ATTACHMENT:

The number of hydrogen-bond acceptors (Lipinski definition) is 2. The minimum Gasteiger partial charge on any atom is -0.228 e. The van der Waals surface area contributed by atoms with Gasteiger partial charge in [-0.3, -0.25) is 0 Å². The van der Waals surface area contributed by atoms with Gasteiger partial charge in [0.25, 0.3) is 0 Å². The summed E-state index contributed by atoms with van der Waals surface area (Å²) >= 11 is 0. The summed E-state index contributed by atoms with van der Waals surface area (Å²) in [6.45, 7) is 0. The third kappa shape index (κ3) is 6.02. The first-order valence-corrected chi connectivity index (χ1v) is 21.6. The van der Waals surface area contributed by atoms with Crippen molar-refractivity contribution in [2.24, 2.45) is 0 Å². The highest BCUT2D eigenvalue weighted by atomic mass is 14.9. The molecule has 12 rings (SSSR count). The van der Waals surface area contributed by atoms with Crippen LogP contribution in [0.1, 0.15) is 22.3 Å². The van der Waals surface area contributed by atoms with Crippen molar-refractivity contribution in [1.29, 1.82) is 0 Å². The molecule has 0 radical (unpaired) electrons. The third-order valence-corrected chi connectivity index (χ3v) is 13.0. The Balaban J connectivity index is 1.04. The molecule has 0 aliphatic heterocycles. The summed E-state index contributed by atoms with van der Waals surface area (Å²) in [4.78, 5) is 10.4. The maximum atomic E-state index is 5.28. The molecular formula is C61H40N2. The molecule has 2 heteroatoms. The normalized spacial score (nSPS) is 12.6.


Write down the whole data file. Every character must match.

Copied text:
The number of hydrogen-bond acceptors (Lipinski definition) is 2. The minimum Gasteiger partial charge on any atom is -0.228 e. The van der Waals surface area contributed by atoms with Gasteiger partial charge in [-0.3, -0.25) is 0 Å². The van der Waals surface area contributed by atoms with Gasteiger partial charge in [0.25, 0.3) is 0 Å². The summed E-state index contributed by atoms with van der Waals surface area (Å²) >= 11 is 0. The summed E-state index contributed by atoms with van der Waals surface area (Å²) in [6.45, 7) is 0. The third kappa shape index (κ3) is 6.02. The first-order valence-corrected chi connectivity index (χ1v) is 21.6. The van der Waals surface area contributed by atoms with Crippen molar-refractivity contribution in [2.24, 2.45) is 0 Å². The highest BCUT2D eigenvalue weighted by atomic mass is 14.9. The molecule has 12 rings (SSSR count). The van der Waals surface area contributed by atoms with Crippen LogP contribution in [0.1, 0.15) is 22.3 Å². The van der Waals surface area contributed by atoms with Crippen molar-refractivity contribution in [1.29, 1.82) is 0 Å². The molecule has 0 radical (unpaired) electrons. The third-order valence-corrected chi connectivity index (χ3v) is 13.0. The Balaban J connectivity index is 1.04. The molecule has 0 aliphatic heterocycles. The summed E-state index contributed by atoms with van der Waals surface area (Å²) in [4.78, 5) is 10.4. The maximum atomic E-state index is 5.28. The molecular formula is C61H40N2. The molecule has 2 heteroatoms. The normalized spacial score (nSPS) is 12.6.